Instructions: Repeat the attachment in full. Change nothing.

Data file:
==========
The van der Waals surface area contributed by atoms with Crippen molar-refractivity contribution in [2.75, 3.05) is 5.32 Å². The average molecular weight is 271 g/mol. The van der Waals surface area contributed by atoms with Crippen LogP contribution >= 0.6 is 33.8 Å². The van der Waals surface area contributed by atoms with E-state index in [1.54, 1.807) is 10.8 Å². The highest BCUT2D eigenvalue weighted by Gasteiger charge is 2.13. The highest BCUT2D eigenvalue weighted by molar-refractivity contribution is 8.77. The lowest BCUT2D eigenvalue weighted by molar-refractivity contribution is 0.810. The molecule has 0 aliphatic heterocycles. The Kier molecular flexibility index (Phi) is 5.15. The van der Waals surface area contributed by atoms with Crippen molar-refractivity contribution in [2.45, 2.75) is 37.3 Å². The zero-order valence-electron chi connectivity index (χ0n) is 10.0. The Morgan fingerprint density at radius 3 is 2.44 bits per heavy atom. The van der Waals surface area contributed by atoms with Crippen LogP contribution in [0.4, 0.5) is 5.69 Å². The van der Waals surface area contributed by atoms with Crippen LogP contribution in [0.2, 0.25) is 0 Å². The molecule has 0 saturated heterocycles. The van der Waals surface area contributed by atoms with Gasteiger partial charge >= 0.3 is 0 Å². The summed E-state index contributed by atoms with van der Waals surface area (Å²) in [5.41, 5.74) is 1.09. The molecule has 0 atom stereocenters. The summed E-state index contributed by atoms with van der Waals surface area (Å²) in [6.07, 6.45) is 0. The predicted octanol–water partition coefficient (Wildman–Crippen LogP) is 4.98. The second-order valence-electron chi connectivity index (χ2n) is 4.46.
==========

The van der Waals surface area contributed by atoms with Crippen molar-refractivity contribution in [2.75, 3.05) is 5.32 Å². The average molecular weight is 271 g/mol. The van der Waals surface area contributed by atoms with Crippen LogP contribution >= 0.6 is 33.8 Å². The van der Waals surface area contributed by atoms with E-state index in [1.54, 1.807) is 10.8 Å². The highest BCUT2D eigenvalue weighted by Gasteiger charge is 2.13. The highest BCUT2D eigenvalue weighted by molar-refractivity contribution is 8.77. The lowest BCUT2D eigenvalue weighted by molar-refractivity contribution is 0.810. The molecule has 0 aliphatic heterocycles. The Kier molecular flexibility index (Phi) is 5.15. The van der Waals surface area contributed by atoms with Crippen molar-refractivity contribution in [2.45, 2.75) is 37.3 Å². The zero-order valence-electron chi connectivity index (χ0n) is 10.0. The Morgan fingerprint density at radius 3 is 2.44 bits per heavy atom. The van der Waals surface area contributed by atoms with Crippen LogP contribution in [0.4, 0.5) is 5.69 Å². The van der Waals surface area contributed by atoms with Crippen LogP contribution in [0.2, 0.25) is 0 Å². The molecule has 0 saturated heterocycles. The van der Waals surface area contributed by atoms with Gasteiger partial charge >= 0.3 is 0 Å². The summed E-state index contributed by atoms with van der Waals surface area (Å²) in [5.41, 5.74) is 1.09. The molecule has 0 atom stereocenters. The summed E-state index contributed by atoms with van der Waals surface area (Å²) in [6.07, 6.45) is 0. The predicted octanol–water partition coefficient (Wildman–Crippen LogP) is 4.98. The second-order valence-electron chi connectivity index (χ2n) is 4.46.